This star map shows the Houston sky at 10 p.m. CDT on May 1, 9 p.m. CDT on May 15, and dusk on May 31. To use the map, put the direction you are facing at the bottom. Jupiter sets in the west in Gemini, the Twins. The Big Dipper is as high as it gets in the north. Leo, the Lion, is almost overhead at dusk. From the Big Dipper’s handle, arc to Arcturus and then speed on to Spica in the southeast. Saturn is below Spica in Libra. Vega and Antares peek above the horizon, announcing the approaching summer.

Jupiter remains well placed for evening observing all spring. Look for it in the west at dusk, outshining all the stars we ever see at night. 

Mercury appears in the evening sky this month. Too close to the Sun to observe on May 1, Mercury gradually comes from behind the Sun and by mid-month, it appears low on the western horizon at dusk right above the point of sunset. Greatest elongation (apparent distance from Mercury to the Sun) is on May 25.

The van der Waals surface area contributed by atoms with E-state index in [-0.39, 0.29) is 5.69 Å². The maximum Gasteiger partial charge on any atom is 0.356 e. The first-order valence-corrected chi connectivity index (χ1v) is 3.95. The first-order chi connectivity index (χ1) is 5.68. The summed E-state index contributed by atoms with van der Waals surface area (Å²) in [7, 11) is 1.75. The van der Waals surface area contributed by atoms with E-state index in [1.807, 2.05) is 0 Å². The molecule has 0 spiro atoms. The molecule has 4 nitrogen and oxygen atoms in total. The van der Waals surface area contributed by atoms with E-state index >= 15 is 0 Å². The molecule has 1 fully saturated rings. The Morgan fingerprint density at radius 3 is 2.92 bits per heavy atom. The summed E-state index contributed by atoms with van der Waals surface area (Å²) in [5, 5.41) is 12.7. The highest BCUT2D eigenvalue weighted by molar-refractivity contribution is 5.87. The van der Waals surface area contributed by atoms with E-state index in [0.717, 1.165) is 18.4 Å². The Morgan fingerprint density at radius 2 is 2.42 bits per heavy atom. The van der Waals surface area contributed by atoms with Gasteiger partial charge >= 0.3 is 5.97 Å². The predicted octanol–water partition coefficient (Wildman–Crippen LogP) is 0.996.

Mars is in the southeast at dusk this month. On April 8, Earth passed between the Sun and Mars. Mars has dimmed a little since then as Earth has begun to leave it behind. Still, Mars rivals the brightest stars we see at night.

Saturn is up all night long this month. On May 10, Earth passes between the Sun and Saturn, putting Saturn at opposition. That night, Saturn rises at sundown and sets at sunrise. Thus, Saturn is very low in the southeast at dusk, and very low in the southwest at sunup.